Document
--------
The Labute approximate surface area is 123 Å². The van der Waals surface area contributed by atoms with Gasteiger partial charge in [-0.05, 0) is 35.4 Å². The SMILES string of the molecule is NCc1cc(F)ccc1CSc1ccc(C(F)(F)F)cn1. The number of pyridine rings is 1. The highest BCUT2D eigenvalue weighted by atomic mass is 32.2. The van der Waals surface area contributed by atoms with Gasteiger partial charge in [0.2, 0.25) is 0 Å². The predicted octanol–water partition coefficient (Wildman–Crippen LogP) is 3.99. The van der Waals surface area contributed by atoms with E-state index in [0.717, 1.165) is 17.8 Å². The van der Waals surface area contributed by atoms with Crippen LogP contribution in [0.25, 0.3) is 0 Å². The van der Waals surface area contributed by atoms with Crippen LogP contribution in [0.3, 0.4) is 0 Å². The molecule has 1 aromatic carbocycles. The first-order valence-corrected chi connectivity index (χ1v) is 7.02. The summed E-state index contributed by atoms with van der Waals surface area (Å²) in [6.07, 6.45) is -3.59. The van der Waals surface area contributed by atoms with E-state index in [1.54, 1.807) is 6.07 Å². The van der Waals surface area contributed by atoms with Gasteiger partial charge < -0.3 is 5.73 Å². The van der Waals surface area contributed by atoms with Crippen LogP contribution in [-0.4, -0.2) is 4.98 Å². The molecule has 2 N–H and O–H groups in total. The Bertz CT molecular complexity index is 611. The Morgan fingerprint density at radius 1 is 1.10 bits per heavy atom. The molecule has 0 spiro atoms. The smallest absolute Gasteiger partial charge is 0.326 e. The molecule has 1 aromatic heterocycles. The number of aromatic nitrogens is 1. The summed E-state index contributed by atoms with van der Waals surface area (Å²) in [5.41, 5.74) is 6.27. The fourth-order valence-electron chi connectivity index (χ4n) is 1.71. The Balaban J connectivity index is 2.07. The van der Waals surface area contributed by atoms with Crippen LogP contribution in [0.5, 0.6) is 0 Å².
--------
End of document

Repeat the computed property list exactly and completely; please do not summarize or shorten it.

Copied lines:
The Labute approximate surface area is 123 Å². The van der Waals surface area contributed by atoms with Gasteiger partial charge in [-0.05, 0) is 35.4 Å². The SMILES string of the molecule is NCc1cc(F)ccc1CSc1ccc(C(F)(F)F)cn1. The number of pyridine rings is 1. The highest BCUT2D eigenvalue weighted by atomic mass is 32.2. The van der Waals surface area contributed by atoms with Gasteiger partial charge in [0.2, 0.25) is 0 Å². The predicted octanol–water partition coefficient (Wildman–Crippen LogP) is 3.99. The van der Waals surface area contributed by atoms with E-state index in [0.717, 1.165) is 17.8 Å². The van der Waals surface area contributed by atoms with Crippen LogP contribution in [0.25, 0.3) is 0 Å². The van der Waals surface area contributed by atoms with Crippen LogP contribution in [0.3, 0.4) is 0 Å². The molecule has 1 aromatic carbocycles. The first-order valence-corrected chi connectivity index (χ1v) is 7.02. The summed E-state index contributed by atoms with van der Waals surface area (Å²) in [6.07, 6.45) is -3.59. The van der Waals surface area contributed by atoms with E-state index in [1.54, 1.807) is 6.07 Å². The van der Waals surface area contributed by atoms with Gasteiger partial charge < -0.3 is 5.73 Å². The van der Waals surface area contributed by atoms with Crippen LogP contribution in [-0.4, -0.2) is 4.98 Å². The molecule has 2 N–H and O–H groups in total. The Bertz CT molecular complexity index is 611. The Morgan fingerprint density at radius 1 is 1.10 bits per heavy atom. The molecule has 0 spiro atoms. The smallest absolute Gasteiger partial charge is 0.326 e. The molecule has 1 aromatic heterocycles. The number of aromatic nitrogens is 1. The summed E-state index contributed by atoms with van der Waals surface area (Å²) in [5.41, 5.74) is 6.27. The fourth-order valence-electron chi connectivity index (χ4n) is 1.71. The Balaban J connectivity index is 2.07. The van der Waals surface area contributed by atoms with Crippen LogP contribution in [0.5, 0.6) is 0 Å².